and the dark reactions are given by:
CO2 + 4H+ + 4e− → CH2O + H2O (ΔG° = +162 kJ ⋅ mol−1)
Overall, this yields the complete equation revealed above:
H2O + light + CO2 → CH2O + O2(ΔG° = +479 kJ ⋅ mol−1)
You can see that both sets of reactions are endergonic, the light reactions more strongly so.
What Is Energy Coupling?
Energy coupling in living systems means using energy made available from one process to drive other processes that would otherwise not take place. Society itself sort of works this way: Businesses often have to borrow large sums of money up front in order to get off the ground, but ultimately some of these businesses become highly profitable and can make funds available for other start-up companies.
Photosynthesis represents a good example of energy coupling, as energy from sunlight is coupled to reactions in chloroplasts so that the reactions can unfold. The plant eventually rewards the global carbon cycle by synthesizing glucose and other carbon compounds that can be coupled to other reactions, immediately or in the future. For example, wheat plants produce starch, used the world over as a main source of foods for humans and other animals. But not all of the glucose made by plants is stored; some of it proceeds to different parts of plant cells, where the energy liberated in glycolysis is ultimately coupled to reactions in the plant mitochondria that result in the formation of ATP. While plants represent the bottom of the food chain and are widely viewed as passive energy and oxygen donors, they do have metabolic needs of their own, having to grow larger and reproduce just like other organisms.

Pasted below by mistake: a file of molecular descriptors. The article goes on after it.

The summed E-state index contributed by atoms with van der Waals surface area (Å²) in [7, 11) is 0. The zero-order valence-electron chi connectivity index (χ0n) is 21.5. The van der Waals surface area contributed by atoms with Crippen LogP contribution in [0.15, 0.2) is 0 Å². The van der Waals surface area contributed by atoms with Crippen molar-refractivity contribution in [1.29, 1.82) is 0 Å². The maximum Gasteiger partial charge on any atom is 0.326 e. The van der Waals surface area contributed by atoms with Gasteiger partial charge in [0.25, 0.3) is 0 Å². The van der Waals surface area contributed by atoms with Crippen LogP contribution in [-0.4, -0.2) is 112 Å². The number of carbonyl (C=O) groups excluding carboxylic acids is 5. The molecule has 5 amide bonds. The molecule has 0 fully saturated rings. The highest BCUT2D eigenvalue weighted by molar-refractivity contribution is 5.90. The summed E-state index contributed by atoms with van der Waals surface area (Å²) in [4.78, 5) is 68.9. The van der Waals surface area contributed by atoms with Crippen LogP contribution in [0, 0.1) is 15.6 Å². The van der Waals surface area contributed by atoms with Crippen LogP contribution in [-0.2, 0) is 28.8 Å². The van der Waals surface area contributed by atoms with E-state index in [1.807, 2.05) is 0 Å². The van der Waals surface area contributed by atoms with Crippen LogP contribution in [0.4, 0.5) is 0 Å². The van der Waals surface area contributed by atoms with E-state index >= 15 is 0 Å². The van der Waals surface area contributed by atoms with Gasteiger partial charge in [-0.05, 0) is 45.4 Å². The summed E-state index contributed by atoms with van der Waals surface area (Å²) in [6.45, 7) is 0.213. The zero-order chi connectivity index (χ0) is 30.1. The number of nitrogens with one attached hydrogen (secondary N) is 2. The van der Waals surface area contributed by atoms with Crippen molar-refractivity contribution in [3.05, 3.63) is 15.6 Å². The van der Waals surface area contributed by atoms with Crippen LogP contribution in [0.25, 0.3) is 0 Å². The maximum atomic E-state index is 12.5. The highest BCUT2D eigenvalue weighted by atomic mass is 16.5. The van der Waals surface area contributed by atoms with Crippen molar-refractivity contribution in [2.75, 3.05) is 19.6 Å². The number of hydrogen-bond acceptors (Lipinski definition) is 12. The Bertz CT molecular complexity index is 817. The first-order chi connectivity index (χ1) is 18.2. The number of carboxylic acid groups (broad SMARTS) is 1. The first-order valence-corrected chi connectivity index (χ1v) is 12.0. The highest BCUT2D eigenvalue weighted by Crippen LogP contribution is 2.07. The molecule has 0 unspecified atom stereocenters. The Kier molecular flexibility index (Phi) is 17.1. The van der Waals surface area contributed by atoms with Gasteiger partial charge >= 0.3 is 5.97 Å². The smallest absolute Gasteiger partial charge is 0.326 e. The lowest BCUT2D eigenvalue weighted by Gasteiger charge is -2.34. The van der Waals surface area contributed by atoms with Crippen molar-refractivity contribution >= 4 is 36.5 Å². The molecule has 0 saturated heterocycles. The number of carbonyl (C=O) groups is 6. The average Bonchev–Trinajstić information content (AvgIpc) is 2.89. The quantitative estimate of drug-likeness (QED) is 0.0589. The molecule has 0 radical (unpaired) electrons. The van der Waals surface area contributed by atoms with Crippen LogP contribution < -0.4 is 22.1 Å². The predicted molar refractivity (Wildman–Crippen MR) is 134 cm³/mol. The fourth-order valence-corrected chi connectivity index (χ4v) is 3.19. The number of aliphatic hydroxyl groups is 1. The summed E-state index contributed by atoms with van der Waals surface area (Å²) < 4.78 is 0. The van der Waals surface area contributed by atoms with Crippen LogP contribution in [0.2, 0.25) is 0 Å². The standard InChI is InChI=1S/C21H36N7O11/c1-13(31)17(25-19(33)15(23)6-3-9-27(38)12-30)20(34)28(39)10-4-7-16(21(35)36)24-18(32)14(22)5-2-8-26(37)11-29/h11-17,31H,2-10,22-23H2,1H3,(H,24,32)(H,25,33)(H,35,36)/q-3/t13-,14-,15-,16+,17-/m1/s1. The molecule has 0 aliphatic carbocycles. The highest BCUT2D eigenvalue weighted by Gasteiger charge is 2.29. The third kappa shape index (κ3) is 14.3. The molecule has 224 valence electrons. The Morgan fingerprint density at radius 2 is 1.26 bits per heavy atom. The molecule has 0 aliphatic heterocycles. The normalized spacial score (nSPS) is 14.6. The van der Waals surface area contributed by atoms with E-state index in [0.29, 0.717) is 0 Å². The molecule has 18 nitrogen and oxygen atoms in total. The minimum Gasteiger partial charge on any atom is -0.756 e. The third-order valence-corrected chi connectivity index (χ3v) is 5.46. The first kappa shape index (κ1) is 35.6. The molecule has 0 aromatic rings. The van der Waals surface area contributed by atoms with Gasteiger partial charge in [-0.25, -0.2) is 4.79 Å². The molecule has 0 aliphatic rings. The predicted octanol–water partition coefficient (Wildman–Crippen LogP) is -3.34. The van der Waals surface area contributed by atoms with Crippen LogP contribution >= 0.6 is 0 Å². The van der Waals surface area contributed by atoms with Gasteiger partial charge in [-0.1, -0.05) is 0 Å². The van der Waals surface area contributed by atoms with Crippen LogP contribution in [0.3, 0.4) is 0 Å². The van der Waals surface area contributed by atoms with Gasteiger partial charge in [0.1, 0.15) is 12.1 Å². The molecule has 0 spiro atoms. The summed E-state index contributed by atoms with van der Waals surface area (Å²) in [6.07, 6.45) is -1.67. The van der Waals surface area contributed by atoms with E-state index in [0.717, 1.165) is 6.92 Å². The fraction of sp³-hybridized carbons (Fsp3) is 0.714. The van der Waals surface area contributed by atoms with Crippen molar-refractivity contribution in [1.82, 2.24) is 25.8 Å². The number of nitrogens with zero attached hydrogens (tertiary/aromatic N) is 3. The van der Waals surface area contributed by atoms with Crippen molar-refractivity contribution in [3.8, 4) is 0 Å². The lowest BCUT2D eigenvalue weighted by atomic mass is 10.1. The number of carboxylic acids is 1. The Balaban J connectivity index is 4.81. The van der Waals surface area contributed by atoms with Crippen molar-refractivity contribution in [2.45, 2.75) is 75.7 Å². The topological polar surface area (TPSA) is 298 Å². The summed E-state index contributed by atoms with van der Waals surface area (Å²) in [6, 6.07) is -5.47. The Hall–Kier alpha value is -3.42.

Why Can't Subscripts Be Changed?
As an aside, students often have trouble learning to balance chemical reactions if these are not provided in balanced form. As a result, in their tinkering, students may be tempted to change the values of the subscripts in molecules in the reaction in order to achieve a balanced result. This confusion may stem from knowing that it is permissible to change the numbers in front of the molecules in order to balance reactions. Changing the subscript of any molecule turns that molecule into a different molecule altogether. For example, changing O2 to O3 does not merely add 50 percent more oxygen in terms of mass; it changes oxygen gas into ozone, which would not participate in the reaction under study in a remotely similar way.
About the Author
Kevin Beck holds a bachelor's degree in physics with minors in math and chemistry from the University of Vermont. Formerly with ScienceBlogs.com and the editor of "Run Strong," he has written for Runner's World, Men's Fitness, Competitor, and a variety of other publications. More about Kevin and links to his professional work can be found at www.kemibe.com.